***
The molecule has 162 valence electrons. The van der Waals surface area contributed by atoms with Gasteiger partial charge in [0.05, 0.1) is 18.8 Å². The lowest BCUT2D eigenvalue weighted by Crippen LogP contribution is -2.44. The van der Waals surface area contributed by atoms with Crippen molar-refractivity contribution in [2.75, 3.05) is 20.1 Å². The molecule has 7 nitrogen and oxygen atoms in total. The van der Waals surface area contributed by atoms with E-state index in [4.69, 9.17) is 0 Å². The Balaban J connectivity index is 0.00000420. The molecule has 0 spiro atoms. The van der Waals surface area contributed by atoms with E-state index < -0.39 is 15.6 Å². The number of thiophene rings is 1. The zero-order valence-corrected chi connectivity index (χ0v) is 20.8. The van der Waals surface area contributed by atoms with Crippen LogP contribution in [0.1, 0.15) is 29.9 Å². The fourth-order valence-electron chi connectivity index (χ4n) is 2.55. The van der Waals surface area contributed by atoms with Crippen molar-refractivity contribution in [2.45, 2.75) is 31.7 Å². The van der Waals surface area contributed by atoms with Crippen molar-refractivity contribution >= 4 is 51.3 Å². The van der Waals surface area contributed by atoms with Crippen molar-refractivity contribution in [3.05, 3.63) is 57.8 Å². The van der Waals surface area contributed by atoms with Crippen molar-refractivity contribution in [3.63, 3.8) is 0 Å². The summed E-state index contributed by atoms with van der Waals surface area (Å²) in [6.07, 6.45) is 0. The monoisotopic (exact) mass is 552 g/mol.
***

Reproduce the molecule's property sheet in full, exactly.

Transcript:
The molecule has 162 valence electrons. The van der Waals surface area contributed by atoms with Gasteiger partial charge in [0.05, 0.1) is 18.8 Å². The lowest BCUT2D eigenvalue weighted by Crippen LogP contribution is -2.44. The van der Waals surface area contributed by atoms with Crippen molar-refractivity contribution in [2.75, 3.05) is 20.1 Å². The molecule has 7 nitrogen and oxygen atoms in total. The van der Waals surface area contributed by atoms with E-state index in [4.69, 9.17) is 0 Å². The Balaban J connectivity index is 0.00000420. The molecule has 0 spiro atoms. The van der Waals surface area contributed by atoms with E-state index < -0.39 is 15.6 Å². The number of thiophene rings is 1. The zero-order valence-corrected chi connectivity index (χ0v) is 20.8. The van der Waals surface area contributed by atoms with Crippen LogP contribution in [0.1, 0.15) is 29.9 Å². The fourth-order valence-electron chi connectivity index (χ4n) is 2.55. The van der Waals surface area contributed by atoms with Crippen molar-refractivity contribution in [2.45, 2.75) is 31.7 Å². The van der Waals surface area contributed by atoms with Crippen molar-refractivity contribution >= 4 is 51.3 Å². The van der Waals surface area contributed by atoms with Crippen molar-refractivity contribution in [3.05, 3.63) is 57.8 Å². The van der Waals surface area contributed by atoms with Crippen molar-refractivity contribution in [3.63, 3.8) is 0 Å². The summed E-state index contributed by atoms with van der Waals surface area (Å²) in [6.07, 6.45) is 0. The monoisotopic (exact) mass is 552 g/mol.